News digest 18 October 2012

News digest 18 October 2012

18 October 2012

Just two days to go to the march for a future that works – join us on #oct20

The countdown to #oct20 continues and an eight page Unite/Daily Mirror future that works special tops today’s digest explaining why people will be marching against austerity and for an economic alternative this Saturday. Go out and buy your copy now. At yesterday’s PMQs prime minister David Cameron even namechecked the march for a future that works but generally had a torrid time even when trying to spin the positive unemployment figures. Although there was some good news in that unemployment figures fell once again by 50,000 to 2.53 million the devil is in the detail and the rise of part time workers that want full time jobs has combined with the continuing pressure of long term unemployment. Unite general secretary Len McCluskey said: “The UK is still in recession, so there is nothing for the government to crow about ... hidden behind the statistics is the stubborn underlying problem of the long-term unemployed, whether it is the 16-to-24 year olds or other groups seeking work. It is those areas that ministers need to concentrate on as a matter of urgency.” 

And Cameron did not get to crow about the economy at PMQs – despite trying – as in a forceful exchange Labour leader Ed Miliband put the prime minister on the back foot over the continuing plebgate furore following chief whip Andrew Mitchell’s rant at police officers, Miliband called Mitchell “toast” but it is Cameron whose fingers are being burned as the plebgate row rumbles on and on. And to make matters worse Cameron also cowered under pressure from Labour’s Chris Bryant who called on the prime minister to release all the email exchanges between himself and ex News International chief Rebekah Brooks; Cameron refused to even attempt to answer the question, perhaps he’s got something to hide? The truth will out in the end…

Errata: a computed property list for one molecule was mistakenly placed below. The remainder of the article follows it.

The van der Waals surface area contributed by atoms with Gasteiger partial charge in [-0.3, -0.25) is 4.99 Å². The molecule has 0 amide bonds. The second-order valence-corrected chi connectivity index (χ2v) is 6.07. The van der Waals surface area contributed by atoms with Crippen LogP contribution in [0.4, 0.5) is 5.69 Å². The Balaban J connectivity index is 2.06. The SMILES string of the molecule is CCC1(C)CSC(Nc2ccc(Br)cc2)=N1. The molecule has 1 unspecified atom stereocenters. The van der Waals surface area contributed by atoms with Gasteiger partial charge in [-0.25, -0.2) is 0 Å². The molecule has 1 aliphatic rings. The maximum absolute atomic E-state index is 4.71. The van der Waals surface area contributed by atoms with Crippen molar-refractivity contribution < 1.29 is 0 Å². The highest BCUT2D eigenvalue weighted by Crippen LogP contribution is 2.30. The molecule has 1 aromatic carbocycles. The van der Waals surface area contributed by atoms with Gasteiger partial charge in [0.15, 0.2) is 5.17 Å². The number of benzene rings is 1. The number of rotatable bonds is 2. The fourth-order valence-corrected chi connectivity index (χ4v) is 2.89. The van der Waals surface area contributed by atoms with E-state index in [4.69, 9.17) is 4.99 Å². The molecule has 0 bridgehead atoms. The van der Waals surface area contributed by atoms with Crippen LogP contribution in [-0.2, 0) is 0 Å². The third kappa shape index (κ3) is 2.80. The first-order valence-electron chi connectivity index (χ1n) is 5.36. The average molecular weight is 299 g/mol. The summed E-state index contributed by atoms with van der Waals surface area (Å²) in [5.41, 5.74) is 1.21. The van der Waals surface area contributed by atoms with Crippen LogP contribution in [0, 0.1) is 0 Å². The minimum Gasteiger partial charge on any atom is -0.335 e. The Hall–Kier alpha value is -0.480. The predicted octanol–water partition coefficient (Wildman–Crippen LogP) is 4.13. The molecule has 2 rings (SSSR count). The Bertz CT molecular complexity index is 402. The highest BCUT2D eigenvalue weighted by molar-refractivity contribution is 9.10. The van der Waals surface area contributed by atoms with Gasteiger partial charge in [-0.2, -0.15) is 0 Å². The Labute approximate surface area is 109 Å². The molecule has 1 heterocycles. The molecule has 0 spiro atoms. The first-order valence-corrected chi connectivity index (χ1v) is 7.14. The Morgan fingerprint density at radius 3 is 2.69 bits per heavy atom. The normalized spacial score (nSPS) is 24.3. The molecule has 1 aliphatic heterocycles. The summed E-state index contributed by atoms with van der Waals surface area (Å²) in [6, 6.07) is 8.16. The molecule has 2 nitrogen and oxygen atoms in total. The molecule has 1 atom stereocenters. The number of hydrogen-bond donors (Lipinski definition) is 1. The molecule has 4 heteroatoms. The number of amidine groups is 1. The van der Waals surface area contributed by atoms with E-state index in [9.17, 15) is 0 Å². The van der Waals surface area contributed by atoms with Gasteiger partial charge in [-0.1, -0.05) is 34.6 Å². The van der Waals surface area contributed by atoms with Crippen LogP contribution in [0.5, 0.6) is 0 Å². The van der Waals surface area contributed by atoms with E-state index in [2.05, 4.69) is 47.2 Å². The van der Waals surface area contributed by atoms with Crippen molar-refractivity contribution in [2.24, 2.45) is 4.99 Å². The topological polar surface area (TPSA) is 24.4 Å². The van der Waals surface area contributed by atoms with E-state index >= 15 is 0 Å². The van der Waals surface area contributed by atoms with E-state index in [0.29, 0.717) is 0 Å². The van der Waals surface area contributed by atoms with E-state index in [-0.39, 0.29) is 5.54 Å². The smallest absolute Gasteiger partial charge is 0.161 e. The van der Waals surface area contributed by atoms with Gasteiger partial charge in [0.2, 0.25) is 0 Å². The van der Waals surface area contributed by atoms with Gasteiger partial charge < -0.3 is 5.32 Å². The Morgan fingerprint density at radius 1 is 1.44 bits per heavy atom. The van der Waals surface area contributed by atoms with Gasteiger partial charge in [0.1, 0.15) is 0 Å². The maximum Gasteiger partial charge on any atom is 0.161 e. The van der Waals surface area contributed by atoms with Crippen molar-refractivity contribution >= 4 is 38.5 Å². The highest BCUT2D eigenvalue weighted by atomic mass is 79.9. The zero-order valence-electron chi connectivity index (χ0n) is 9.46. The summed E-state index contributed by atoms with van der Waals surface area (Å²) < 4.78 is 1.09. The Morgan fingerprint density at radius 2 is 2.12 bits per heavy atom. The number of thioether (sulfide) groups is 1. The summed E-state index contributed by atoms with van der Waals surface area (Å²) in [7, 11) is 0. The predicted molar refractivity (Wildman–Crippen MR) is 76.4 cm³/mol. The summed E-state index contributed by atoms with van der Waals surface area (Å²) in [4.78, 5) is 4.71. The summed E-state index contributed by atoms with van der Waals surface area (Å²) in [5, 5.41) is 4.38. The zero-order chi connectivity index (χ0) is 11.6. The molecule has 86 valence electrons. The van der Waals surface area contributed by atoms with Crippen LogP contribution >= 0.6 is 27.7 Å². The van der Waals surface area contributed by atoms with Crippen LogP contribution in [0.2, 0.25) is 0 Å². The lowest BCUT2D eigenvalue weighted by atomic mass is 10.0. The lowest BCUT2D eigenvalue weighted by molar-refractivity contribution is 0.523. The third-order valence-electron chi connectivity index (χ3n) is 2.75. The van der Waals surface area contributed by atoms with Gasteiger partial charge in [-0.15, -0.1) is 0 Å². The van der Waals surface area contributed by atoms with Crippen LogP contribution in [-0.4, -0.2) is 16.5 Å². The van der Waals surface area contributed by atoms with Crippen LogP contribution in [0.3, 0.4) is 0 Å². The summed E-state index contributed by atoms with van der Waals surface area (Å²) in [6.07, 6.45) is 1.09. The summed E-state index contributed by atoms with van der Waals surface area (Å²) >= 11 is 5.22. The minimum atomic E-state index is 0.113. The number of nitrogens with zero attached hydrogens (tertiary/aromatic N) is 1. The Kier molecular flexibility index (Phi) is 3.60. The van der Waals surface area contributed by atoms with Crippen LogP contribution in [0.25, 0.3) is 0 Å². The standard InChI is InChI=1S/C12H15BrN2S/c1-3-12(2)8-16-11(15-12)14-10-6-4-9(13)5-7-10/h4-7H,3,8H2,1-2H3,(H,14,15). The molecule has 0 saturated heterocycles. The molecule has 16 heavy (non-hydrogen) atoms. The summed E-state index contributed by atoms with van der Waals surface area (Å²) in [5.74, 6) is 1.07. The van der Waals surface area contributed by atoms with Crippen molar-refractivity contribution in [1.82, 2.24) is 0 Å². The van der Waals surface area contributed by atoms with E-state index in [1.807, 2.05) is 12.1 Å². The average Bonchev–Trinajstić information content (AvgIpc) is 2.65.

Cameron also tried to divert attention by announcing that the big six energy firms will have to offer consumers their cheapest tariff, however the policy was immediately thrown into confusion as critics said the plan would just see the firms scrap cheaper tariffs raising prices for all, sounds like a classic Cameron plan.

Still with the Con-Dems and the Mail reports that staff from payday loan firm Wonga have embroiled the Tories in a cash-for-access controversy at a so-called political ‘speed dating’ event held during the Tory conference.

And loans of another kind also feature on page 2 of the Mail as it reveals that Rolls-Royce yesterday launched a blistering attack on banks after it revealed it has been forced to lend to its own suppliers to keep them afloat. So much for the government making the banks lend, and it’s not just in industry as the Times reports that Asda has also taken control of three of its key suppliers as it looks to develop its own network. In France  the government has been forced to step in to protect the troubled carmaker Peugeot which was threatened with a credit rating downgrade, and this comes as EU ministers meet in Brussels to discuss the latest response to the ongoing eurozone debt crisis. Cameron flies in to find he is increasingly isolated according to Peter Mandelson in the Indie, and talking of flights there’s more on plans by Gatwick to expand, although London mayor Boris Johnson is not in favour and considering a legal challenge – probably as it would not be called after him -  and it adds more fuel to his plans to take over from Cameron as Tory party leader, if you thought Cameron was bad just imagine bungling Boris with his finger on the trigger…